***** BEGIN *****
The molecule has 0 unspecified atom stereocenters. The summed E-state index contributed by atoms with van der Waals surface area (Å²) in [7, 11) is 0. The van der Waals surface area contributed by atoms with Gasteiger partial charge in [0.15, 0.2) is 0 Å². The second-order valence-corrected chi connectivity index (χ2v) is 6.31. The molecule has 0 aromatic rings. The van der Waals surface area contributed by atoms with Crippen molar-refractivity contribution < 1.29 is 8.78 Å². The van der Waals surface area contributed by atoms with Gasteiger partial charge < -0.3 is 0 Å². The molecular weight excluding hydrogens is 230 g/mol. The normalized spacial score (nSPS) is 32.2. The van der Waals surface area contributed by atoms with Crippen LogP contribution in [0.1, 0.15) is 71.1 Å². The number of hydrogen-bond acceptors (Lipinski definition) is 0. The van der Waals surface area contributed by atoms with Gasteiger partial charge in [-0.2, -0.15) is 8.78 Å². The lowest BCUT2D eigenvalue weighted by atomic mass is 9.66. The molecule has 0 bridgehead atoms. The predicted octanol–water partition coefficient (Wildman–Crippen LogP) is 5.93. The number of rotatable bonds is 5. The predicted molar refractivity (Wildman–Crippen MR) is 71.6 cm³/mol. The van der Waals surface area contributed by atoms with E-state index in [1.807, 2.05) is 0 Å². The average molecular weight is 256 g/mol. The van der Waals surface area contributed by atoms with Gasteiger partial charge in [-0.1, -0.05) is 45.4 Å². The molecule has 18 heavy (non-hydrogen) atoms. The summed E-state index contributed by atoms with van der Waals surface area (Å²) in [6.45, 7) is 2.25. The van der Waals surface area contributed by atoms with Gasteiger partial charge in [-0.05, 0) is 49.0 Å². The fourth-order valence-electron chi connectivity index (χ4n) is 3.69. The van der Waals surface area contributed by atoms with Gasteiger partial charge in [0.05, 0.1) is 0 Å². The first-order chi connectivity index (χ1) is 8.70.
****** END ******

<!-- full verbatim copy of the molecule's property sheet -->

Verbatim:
The molecule has 0 unspecified atom stereocenters. The summed E-state index contributed by atoms with van der Waals surface area (Å²) in [7, 11) is 0. The van der Waals surface area contributed by atoms with Gasteiger partial charge in [0.15, 0.2) is 0 Å². The second-order valence-corrected chi connectivity index (χ2v) is 6.31. The molecule has 0 aromatic rings. The van der Waals surface area contributed by atoms with Crippen molar-refractivity contribution < 1.29 is 8.78 Å². The van der Waals surface area contributed by atoms with Gasteiger partial charge < -0.3 is 0 Å². The molecular weight excluding hydrogens is 230 g/mol. The normalized spacial score (nSPS) is 32.2. The van der Waals surface area contributed by atoms with Crippen LogP contribution in [0.1, 0.15) is 71.1 Å². The number of hydrogen-bond acceptors (Lipinski definition) is 0. The van der Waals surface area contributed by atoms with Gasteiger partial charge in [-0.2, -0.15) is 8.78 Å². The lowest BCUT2D eigenvalue weighted by atomic mass is 9.66. The molecule has 0 bridgehead atoms. The predicted octanol–water partition coefficient (Wildman–Crippen LogP) is 5.93. The number of rotatable bonds is 5. The predicted molar refractivity (Wildman–Crippen MR) is 71.6 cm³/mol. The van der Waals surface area contributed by atoms with E-state index in [1.807, 2.05) is 0 Å². The average molecular weight is 256 g/mol. The van der Waals surface area contributed by atoms with Gasteiger partial charge in [-0.1, -0.05) is 45.4 Å². The molecule has 18 heavy (non-hydrogen) atoms. The summed E-state index contributed by atoms with van der Waals surface area (Å²) in [6.45, 7) is 2.25. The van der Waals surface area contributed by atoms with Gasteiger partial charge in [-0.05, 0) is 49.0 Å². The fourth-order valence-electron chi connectivity index (χ4n) is 3.69. The van der Waals surface area contributed by atoms with Gasteiger partial charge in [0.05, 0.1) is 0 Å². The first-order chi connectivity index (χ1) is 8.70.